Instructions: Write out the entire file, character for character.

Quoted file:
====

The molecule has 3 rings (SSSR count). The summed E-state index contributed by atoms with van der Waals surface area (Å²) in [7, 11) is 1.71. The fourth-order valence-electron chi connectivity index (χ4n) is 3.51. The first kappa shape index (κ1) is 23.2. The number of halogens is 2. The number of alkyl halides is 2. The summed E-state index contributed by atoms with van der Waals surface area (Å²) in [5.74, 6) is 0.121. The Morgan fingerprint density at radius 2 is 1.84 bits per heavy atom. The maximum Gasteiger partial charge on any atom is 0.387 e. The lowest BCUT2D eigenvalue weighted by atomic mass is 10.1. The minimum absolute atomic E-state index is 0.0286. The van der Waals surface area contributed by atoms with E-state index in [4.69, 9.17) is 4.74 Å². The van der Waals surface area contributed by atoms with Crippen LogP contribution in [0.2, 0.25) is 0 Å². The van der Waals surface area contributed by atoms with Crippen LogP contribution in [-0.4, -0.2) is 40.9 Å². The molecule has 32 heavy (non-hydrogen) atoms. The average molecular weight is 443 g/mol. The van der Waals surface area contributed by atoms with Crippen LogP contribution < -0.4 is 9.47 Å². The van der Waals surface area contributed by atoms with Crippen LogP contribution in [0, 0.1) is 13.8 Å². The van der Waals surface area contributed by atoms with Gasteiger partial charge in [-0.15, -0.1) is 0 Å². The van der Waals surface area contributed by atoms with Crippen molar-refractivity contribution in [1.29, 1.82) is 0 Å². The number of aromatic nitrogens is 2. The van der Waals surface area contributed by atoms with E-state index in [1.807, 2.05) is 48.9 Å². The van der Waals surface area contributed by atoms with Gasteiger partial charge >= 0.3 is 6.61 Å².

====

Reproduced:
The molecule has 3 rings (SSSR count). The summed E-state index contributed by atoms with van der Waals surface area (Å²) in [7, 11) is 1.71. The fourth-order valence-electron chi connectivity index (χ4n) is 3.51. The first kappa shape index (κ1) is 23.2. The number of halogens is 2. The number of alkyl halides is 2. The summed E-state index contributed by atoms with van der Waals surface area (Å²) in [5.74, 6) is 0.121. The Morgan fingerprint density at radius 2 is 1.84 bits per heavy atom. The maximum Gasteiger partial charge on any atom is 0.387 e. The lowest BCUT2D eigenvalue weighted by atomic mass is 10.1. The minimum absolute atomic E-state index is 0.0286. The van der Waals surface area contributed by atoms with E-state index in [4.69, 9.17) is 4.74 Å². The van der Waals surface area contributed by atoms with Crippen LogP contribution in [0.2, 0.25) is 0 Å². The van der Waals surface area contributed by atoms with Crippen LogP contribution in [-0.4, -0.2) is 40.9 Å². The molecule has 32 heavy (non-hydrogen) atoms. The average molecular weight is 443 g/mol. The van der Waals surface area contributed by atoms with Crippen LogP contribution < -0.4 is 9.47 Å². The van der Waals surface area contributed by atoms with Crippen LogP contribution in [0, 0.1) is 13.8 Å². The van der Waals surface area contributed by atoms with Gasteiger partial charge in [-0.15, -0.1) is 0 Å². The van der Waals surface area contributed by atoms with Crippen molar-refractivity contribution in [1.29, 1.82) is 0 Å². The number of aromatic nitrogens is 2. The van der Waals surface area contributed by atoms with E-state index in [1.807, 2.05) is 48.9 Å². The van der Waals surface area contributed by atoms with Gasteiger partial charge >= 0.3 is 6.61 Å².